Third, we review electrophysiological methods of measuring brain activity during meditation, such as electroencephalography (EEG), and how these findings relate to what we have learned from morphometric and functional neuroimaging.

Finally, we discuss the implications of this research and of meditation more generally for brain health and psychological well-being. Specifically, we focus on how meditation might ameliorate the deficits related to cognitive aging, as well as help ameliorate the symptoms and underlying neural substrates associated with neurodegenerative and psychiatric disease.

Self-management of Stage 2 Parkinson’s disease

Vandenberg, Brooke, E., et al. Mindfulness-based lifestyle programs for the self-management of Parkinson’s disease in Australia, Health Promotion Internationalhttps://doi.org/10.1093/heapro/day021.

Abstract. Despite emerging evidence suggesting positive outcomes of mindfulness training for the self-management of other neuro-degenerative diseases, limited research has explored its effect on the self-management of Parkinson’s disease (PD).

We aimed to characterize the experiences of individuals participating in a facilitated, group mindfulness-based lifestyle program for community living adults with Stage 2 PD and explore how the program influenced beliefs about self-management of their disease.

Our longitudinal qualitative study was embedded within a randomized controlled trial exploring the impact of a 6-week mindfulness-based lifestyle program on patient-reported function. The study was set in Melbourne, Australia in 2012–2013. We conducted semi-structured interviews with participants before, immediately after, and 6 months following participation in the program. Sixteen participants were interviewed prior to commencing the program. Of these, 12 were interviewed shortly after its conclusion, and 9 interviewed at 6 months.

Prior to the program, participants felt a lack of control over their illness. A desire for control and a need for alternative tools for managing the progression of PD motivated many to engage with the program. Following the program, where participants experienced an increase in mindfulness, many became more accepting of disease progression and reported improved social relationships and self-confidence in managing their disease.

Mindfulness-based lifestyle programs have the potential for increasing both participants’ sense of control over their reactions to disease symptoms as well as social connectedness. Community-based mindfulness training may provide participants with tools for self-managing a number of the consequences of Stage 2 PD.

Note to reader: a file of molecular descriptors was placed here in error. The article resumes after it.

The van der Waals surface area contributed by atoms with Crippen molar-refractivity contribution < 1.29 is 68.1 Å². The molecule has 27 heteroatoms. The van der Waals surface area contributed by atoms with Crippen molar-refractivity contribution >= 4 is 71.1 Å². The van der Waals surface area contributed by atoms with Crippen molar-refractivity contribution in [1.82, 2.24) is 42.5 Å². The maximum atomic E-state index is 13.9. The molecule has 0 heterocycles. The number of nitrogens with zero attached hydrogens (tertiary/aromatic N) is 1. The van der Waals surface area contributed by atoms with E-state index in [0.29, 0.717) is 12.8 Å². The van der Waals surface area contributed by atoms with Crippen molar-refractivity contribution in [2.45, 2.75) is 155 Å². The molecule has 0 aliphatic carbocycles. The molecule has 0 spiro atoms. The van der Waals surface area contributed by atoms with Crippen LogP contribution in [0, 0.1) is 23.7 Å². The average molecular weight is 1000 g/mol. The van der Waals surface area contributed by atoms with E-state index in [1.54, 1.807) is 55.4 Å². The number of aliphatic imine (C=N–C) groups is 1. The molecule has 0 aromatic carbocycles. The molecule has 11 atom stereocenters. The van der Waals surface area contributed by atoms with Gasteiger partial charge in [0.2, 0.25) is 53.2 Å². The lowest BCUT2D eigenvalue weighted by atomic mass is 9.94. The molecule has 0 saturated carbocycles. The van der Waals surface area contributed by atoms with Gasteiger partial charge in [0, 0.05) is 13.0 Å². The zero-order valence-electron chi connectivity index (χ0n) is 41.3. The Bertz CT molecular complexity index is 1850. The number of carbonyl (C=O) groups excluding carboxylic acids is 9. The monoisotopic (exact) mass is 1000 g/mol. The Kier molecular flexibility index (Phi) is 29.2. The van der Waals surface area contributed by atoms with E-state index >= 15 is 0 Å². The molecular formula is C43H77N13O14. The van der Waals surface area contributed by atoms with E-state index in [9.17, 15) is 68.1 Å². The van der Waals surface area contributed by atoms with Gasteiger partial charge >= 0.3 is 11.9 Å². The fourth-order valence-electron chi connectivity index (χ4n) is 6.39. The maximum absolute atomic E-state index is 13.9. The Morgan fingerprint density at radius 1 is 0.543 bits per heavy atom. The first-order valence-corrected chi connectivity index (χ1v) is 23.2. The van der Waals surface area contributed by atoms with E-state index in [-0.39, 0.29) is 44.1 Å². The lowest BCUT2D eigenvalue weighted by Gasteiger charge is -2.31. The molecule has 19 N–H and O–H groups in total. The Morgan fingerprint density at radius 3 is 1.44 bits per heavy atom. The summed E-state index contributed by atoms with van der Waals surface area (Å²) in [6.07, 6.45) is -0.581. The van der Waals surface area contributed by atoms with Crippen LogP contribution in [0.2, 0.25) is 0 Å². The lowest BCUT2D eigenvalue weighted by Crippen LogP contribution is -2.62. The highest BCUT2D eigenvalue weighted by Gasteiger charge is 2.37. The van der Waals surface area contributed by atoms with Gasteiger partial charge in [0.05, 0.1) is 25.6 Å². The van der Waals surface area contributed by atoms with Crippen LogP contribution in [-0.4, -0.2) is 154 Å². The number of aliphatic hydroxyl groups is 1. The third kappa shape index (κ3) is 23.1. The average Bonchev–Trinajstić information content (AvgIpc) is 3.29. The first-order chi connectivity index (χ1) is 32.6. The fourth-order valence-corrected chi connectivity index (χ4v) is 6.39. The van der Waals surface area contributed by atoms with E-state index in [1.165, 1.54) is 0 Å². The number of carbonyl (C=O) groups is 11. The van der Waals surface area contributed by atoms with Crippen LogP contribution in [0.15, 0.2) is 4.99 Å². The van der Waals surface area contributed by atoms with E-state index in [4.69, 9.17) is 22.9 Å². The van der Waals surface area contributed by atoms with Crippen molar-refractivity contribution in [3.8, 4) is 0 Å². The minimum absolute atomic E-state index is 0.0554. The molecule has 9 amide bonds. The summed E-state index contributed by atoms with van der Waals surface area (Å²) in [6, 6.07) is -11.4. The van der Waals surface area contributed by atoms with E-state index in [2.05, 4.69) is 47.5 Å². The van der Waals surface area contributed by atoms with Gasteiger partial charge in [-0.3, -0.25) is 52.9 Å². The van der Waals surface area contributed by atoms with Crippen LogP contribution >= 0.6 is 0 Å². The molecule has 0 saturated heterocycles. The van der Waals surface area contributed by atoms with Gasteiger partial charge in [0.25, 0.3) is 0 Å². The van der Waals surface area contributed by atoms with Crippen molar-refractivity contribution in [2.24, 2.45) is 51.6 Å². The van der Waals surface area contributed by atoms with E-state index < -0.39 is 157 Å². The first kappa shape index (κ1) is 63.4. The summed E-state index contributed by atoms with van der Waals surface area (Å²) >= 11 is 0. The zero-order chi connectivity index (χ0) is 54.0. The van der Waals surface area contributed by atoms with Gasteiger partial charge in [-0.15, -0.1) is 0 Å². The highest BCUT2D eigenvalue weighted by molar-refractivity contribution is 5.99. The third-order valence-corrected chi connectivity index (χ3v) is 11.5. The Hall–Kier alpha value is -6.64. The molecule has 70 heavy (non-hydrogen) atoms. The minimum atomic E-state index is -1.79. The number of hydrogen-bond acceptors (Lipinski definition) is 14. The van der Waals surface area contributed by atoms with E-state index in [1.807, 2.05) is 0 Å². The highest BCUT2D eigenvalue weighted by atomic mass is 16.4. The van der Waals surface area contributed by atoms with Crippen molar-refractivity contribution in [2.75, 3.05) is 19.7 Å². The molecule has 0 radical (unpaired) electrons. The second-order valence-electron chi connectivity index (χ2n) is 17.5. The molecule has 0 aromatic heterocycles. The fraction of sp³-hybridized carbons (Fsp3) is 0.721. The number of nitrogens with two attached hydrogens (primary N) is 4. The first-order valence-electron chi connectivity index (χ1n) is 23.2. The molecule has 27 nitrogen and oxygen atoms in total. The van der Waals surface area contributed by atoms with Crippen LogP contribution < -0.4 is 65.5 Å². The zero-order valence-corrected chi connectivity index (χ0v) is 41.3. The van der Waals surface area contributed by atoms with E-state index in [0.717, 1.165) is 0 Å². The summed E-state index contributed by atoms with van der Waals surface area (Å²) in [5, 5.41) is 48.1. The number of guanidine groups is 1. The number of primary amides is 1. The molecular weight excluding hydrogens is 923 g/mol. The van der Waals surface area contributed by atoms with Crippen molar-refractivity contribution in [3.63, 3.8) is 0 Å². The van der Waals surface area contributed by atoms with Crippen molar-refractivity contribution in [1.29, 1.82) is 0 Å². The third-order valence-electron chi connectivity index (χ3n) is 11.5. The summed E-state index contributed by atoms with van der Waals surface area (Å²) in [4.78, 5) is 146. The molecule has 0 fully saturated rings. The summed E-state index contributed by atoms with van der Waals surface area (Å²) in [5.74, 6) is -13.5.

Questions that warrant research attention

Davidson, R. J., & Dahl, C. J. (2018). Outstanding challenges in scientific research on mindfulness and meditation. Perspectives on Psychological Science, vol 13, no. 1, pp. 62-5, DOI: 10.1177/1745691617718358. Full text.

From the Introduction. The article by Van Dam and colleagues (see previous post in this blog) presents a very useful corrective to the hype and claims associated with the burgeoning interest in mindfulness and meditation. The authors review a number of key issues and concerns with research in this domain including the problematic meaning of the term “mindfulness,” the differing measures of mindfulness and challenges to their construct validity, challenges for clinical intervention methodology including the variations in the types and content of various mindfulness-based interventions (MBIs) that have been examined, the growing evidence of potential adverse effects in a small subset of individuals who partake of MBIs, and the challenge of conducting neuro-scientific research in this area. For each of these topics, the authors also provide a prescriptive vision for the types of research that are needed to address the concerns and challenges that are described.

While we wholeheartedly agree with the central issues highlighted in this article and believe that this article, along with several other critical articles that have appeared recently, will provide an important recalibration of the claims and conclusions that are warranted from the contemporary scientific literature on this topic, we believe that the prescriptive agenda offered in their article can be usefully expanded.

In this commentary, we address a few of the specific concerns raised by the authors and show that they are not specific to mindfulness or meditation research and that attention to the broader context of these challenges can be helpful in addressing them. Second, we widen the prescriptive agenda offered in their article and underscore several key questions that the authors did not raise that warrant serious research attention for this
field to have impact. In this commentary we make five key points that build from the issues raised by Van Dam and colleagues.

Towards understanding neuronal mechanisms of meditative states

Irrmischer, M., et al. (2018). Controlling the Temporal Structure of Brain Oscillations by Focused Attention Meditation. Human brain mapping. Vol. 39, no 4, pp. 1825-38, https://doi.org/10.1002/hbm.23971. Full text.

From the Introduction. Meditation is frequently described as a form of mental training to cultivate cognitive capabilities, including attention, concentration, and emotion regulation. With its popularity for attaining relaxation, for physical and mental health, and enhanced awareness and absorption, there is increasing scientific interest in understanding the brain mechanisms involved. . . .

We hypothesized that attention is balanced at a point of instability between order and disorder, characteristic of so‐called critical systems, which allows transient focus and swift change. As practitioners restrain from distraction during meditation to maintain a single focus, we predict that they might experience a shift from more complex brain dynamics to a state of reduced information propagation and reduced temporal complexity of oscillations. Using data from two independent laboratories, we here show that the temporal complexity of neuronal oscillations is affected by FA (focused attention) meditation training. Furthermore, it is sensitive to the meditative state and the subjective experience of absorption.